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Chris Hughes

Your New Year Resolution: Remember to Haggle for an IPO

The first quarter is a busy time for new stock sales. But a year ago, the IPO market overheated — and investors are still suffering.

IPOs can go one way or the other. Just ask Deliveroo.

IPOs can go one way or the other. Just ask Deliveroo.

Photographer: Chris J. Ratcliffe/Bloomberg

The first quarter of 2021 was a boom time for initial public offerings, as investors lapped up whatever new stock was put in front of them with seeming disregard for the price they were being asked to pay. The result? A crop of new stock listings that subsequently struggled to convince the wider market of their value, and have performed poorly since going public. Having been burned, IPO investors should be expected to drive a harder bargain with bankers in 2022.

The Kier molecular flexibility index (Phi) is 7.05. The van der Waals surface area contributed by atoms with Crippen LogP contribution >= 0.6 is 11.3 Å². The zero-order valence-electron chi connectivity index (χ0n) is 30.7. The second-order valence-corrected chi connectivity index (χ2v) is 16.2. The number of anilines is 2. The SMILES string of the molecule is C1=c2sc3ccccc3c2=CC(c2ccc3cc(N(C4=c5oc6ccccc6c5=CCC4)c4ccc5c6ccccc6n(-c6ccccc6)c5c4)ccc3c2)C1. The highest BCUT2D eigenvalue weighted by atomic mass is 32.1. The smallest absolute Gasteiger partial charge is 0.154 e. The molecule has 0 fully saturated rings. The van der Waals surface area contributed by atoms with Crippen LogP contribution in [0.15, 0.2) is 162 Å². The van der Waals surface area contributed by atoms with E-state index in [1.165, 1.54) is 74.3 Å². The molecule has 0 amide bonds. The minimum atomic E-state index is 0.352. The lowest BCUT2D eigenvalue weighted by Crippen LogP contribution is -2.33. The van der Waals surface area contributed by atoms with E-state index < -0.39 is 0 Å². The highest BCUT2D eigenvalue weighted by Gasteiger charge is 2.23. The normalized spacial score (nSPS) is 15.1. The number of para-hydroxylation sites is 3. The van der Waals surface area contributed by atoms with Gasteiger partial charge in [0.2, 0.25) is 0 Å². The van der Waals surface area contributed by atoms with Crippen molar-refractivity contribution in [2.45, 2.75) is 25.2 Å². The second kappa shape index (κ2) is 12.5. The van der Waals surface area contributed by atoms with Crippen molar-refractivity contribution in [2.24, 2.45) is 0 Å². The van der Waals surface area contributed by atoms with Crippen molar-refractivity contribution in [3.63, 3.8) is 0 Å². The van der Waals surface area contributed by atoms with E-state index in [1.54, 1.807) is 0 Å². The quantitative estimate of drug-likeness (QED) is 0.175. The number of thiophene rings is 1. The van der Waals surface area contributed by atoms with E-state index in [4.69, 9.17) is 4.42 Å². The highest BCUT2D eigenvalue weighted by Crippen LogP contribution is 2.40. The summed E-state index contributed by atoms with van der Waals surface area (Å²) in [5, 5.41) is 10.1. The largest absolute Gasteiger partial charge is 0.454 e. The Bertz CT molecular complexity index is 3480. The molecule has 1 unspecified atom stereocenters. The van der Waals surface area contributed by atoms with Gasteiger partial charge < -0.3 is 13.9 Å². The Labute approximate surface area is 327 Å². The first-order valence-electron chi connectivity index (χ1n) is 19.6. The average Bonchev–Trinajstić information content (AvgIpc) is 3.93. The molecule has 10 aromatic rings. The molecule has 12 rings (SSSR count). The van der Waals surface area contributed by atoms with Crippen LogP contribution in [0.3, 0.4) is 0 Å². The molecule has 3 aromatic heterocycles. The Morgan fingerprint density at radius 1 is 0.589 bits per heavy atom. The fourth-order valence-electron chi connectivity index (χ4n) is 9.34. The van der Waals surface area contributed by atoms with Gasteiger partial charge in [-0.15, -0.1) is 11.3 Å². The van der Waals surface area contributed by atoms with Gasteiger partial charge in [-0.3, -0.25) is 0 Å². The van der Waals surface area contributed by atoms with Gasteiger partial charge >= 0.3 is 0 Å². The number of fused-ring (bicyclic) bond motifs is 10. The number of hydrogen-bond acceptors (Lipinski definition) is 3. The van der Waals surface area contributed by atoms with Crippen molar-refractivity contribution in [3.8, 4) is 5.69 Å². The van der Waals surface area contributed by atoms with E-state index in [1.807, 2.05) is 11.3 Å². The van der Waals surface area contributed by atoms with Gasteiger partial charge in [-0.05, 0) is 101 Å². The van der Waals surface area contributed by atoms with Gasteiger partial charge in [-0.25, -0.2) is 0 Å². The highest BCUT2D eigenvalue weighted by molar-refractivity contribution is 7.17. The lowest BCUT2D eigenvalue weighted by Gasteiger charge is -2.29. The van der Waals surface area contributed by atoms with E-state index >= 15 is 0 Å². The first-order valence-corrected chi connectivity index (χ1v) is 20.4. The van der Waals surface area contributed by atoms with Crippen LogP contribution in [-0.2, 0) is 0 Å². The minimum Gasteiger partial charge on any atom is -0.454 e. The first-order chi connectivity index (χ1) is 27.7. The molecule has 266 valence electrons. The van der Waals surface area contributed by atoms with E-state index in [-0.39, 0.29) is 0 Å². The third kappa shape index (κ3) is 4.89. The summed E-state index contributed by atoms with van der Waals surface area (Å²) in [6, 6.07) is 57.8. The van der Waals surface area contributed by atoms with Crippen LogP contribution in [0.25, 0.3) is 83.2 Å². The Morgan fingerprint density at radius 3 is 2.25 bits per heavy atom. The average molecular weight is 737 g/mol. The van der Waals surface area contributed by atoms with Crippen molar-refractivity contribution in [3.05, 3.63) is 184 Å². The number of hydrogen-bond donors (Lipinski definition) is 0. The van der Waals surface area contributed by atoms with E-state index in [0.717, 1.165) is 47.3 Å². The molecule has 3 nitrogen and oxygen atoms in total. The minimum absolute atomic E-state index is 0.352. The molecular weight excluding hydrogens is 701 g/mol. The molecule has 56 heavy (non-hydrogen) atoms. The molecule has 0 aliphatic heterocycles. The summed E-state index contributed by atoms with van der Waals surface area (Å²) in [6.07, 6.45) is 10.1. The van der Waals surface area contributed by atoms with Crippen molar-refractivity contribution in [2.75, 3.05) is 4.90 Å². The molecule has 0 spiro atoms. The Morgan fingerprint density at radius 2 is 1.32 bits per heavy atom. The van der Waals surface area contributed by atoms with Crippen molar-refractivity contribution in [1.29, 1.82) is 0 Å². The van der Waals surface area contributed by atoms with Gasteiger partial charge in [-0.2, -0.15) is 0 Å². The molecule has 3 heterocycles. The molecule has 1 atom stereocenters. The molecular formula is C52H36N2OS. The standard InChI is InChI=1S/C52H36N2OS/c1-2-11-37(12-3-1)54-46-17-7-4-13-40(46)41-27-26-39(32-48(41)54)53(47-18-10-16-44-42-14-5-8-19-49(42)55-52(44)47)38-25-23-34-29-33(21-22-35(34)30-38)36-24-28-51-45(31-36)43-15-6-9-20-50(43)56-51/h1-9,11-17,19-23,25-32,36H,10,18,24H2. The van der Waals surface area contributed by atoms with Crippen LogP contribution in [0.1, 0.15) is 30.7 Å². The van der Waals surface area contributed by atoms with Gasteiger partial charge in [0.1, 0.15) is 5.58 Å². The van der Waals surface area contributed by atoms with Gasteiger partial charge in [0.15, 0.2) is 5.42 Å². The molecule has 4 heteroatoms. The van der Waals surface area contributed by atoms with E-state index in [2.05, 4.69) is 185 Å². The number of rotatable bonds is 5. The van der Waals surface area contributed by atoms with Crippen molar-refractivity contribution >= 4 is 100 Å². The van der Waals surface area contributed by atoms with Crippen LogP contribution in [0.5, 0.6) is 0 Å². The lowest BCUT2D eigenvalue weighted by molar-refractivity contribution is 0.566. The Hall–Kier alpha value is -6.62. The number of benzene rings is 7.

It’s clear that buyers of new issues could have been more demanding when it came to the discount that’s meant to apply to IPOs. The idea is that a cheap valuation relative to already-listed peers compensates for the riskiness of buying an unproven stock that has no trading history. Look at Europe’s vintage — only four of the IPOs that raised over $500 million in the first quarter have outperformed the Stoxx Europe 600 Index.